[Warning: this article contains spoilers for Metal Gear Solid V: The Phantom Pain]
Hated the ending to Metal Gear Solid V: The Phantom Pain? Yeah, me too. Sort of. Though it’d probably be more accurate to say I resent the way it was presented. Right from the beginning, we all had a sense of what the twist was going to be. From Ishmael pointing and muttering, “You’re talking to yourself,” to the AI pod in Huey’s lab not recognizing us, it was pretty damn obvious we weren’t playing as the real Big Boss.
However, the worst part of the ending wasn’t the twist itself. Rather, it was how the twist was executed. After playing up to a certain point in the game, mission 46 ‘Truth: The Man Who Sold The World’ unlocks itself on our mission list. We click it, and we are immediately taken right back to the game’s prologue. As soon as you see the beginning of the prologue, you start to get a little excited; you’re thinking, hey, maybe this time we’ll get to see things from a different perspective, maybe we’ll get to play as Ishmael. Sure enough, your excitement reaches an all-time high when the doctor shows you the photograph of your custom created avatar standing next to Big Boss himself.
The truth is revealed. You were never Big Boss to begin with. You were the medic in that chopper back in Metal Gear Solid V: Ground Zeroes. But then the chapter continues, and you end up playing through the exact same 45 minute-long prologue again with no differences until the very end of it. Heck, mission 46 doesn’t even bother removing the tutorial prompts. 70 hours sunk into the game before reaching this point, you’d think we’d know to press X to crawl by now.
Alright, so the final mission was poorly handled. There’s little indication of when Venom Snake actually came to this realization, and the game just tosses mission 46 at its players out of nowhere, and then the game ends. But was the twist really such a bad thing in and of itself?
After allowing the ending to sit with me for a few days, I’ve realized that perhaps another way to look at things is to see it as a monumental indication of Big Boss’s descent into villainy. This twist basically means Big Boss has used one of his most trusted men as a pawn to further his own self-interests – rather hypocritical of him, considering that he left the CIA precisely because he wanted to create a nation where soldiers would no longer be used and manipulated by their higher-ups. He strips the medic of his identity, and forces him to carry on his legacy in the eyes of the public.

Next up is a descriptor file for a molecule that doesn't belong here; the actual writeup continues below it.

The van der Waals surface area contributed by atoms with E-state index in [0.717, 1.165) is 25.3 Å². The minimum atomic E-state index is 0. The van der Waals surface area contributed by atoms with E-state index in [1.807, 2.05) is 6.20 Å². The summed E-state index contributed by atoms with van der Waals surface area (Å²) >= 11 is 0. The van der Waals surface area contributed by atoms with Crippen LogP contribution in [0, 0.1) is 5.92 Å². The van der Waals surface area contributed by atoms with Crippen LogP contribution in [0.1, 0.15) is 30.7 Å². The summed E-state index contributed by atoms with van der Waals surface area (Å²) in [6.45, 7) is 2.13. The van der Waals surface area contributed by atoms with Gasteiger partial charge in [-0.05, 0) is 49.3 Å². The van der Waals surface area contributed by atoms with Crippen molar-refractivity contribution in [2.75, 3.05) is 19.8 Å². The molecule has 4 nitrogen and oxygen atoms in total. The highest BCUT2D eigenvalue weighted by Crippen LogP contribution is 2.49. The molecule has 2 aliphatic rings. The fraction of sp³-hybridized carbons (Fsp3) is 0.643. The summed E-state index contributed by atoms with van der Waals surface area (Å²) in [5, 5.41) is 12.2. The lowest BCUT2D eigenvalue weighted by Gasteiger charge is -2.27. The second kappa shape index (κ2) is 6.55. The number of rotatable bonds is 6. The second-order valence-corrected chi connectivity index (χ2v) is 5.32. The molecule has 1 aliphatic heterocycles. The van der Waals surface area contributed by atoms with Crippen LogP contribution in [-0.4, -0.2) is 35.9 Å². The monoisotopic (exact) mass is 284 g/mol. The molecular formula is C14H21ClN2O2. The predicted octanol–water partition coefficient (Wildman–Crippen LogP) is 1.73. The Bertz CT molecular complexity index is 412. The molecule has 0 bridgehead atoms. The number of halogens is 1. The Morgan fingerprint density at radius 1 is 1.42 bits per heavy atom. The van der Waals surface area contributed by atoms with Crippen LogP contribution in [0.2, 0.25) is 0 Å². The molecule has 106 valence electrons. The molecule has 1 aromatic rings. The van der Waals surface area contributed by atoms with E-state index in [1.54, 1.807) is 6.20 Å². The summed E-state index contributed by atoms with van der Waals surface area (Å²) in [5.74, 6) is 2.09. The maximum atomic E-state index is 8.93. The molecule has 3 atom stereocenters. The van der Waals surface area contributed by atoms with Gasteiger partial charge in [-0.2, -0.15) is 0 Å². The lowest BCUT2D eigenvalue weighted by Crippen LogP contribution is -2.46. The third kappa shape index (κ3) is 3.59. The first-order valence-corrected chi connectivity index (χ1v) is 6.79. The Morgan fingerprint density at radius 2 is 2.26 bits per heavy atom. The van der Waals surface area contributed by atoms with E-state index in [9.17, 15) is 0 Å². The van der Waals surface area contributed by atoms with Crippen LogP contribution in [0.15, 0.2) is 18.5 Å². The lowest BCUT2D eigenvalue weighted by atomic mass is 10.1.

It’s very ironic stuff. The CIA used Big Boss as a pawn in their scheme to get their hands on the Philosophers’ Legacy back in Snake Eater, and they patted him on the back for it and rewarded him. Here, Big Boss uses the player as a pawn in his scheme to build his own Outer Heaven without us, and he pats us on the back for it, telling us we’re doing a good job. Big Boss essentially becomes the monster he used to hate.
It’s revealed in the final cassette tapes that Venom was one of the best soldiers they had in MSF, and it’s even suggested that he and Big Boss might’ve been friends. The very idea that Big Boss turns his back on his friends, namely Venom and Kaz, is proof that Big Boss is no longer the Naked Snake we once knew. And that’s the true gut punch of the game – you play Metal Gear Solid V thinking you’re going to see Big Boss’s transformation into the villain, only to find out that it’s already happened.
If that explanation doesn’t satisfy you, perhaps we can view the ending as a final ‘thank you’ from director Hideo Kojima to fans of the series as well. In the final cassette tape, Big Boss tells Venom, and us, that we, too, are Big Boss. We are also part of the legend that he’s created, and it all comes back to that iconic line from Metal Gear Solid back on the PS1: “The man is no match for the legend.” In a meta sort of sense, we (Venom) are seen as Big Boss’s right-hand man because we’ve been following and playing all the previous games in the series. We know Big Boss’s story better than anyone else; we know his moves. Given that, who better to take on the role of Big Boss than us, the players who have been following his story every step of the way?
Now that I’ve had some time to think about the ending, I’m starting to believe that this was indeed Kojima’s intention after all. As his final entry into the series, he’s chosen to break the fourth wall one last time to allow players to truly become Big Boss and be a part of his legend.
Sure, maybe the final mission could’ve been handled a little less clumsily. And sure, maybe this does create a few plot holes here and there. But the very idea that the game has made the effort to make its players part of this 28 year-old legend isn’t something we should dismiss so easily. I still resent the way the ending was handled, but maybe this was the best possible way the series could have ended after all.
I mean… this is good, isn’t it?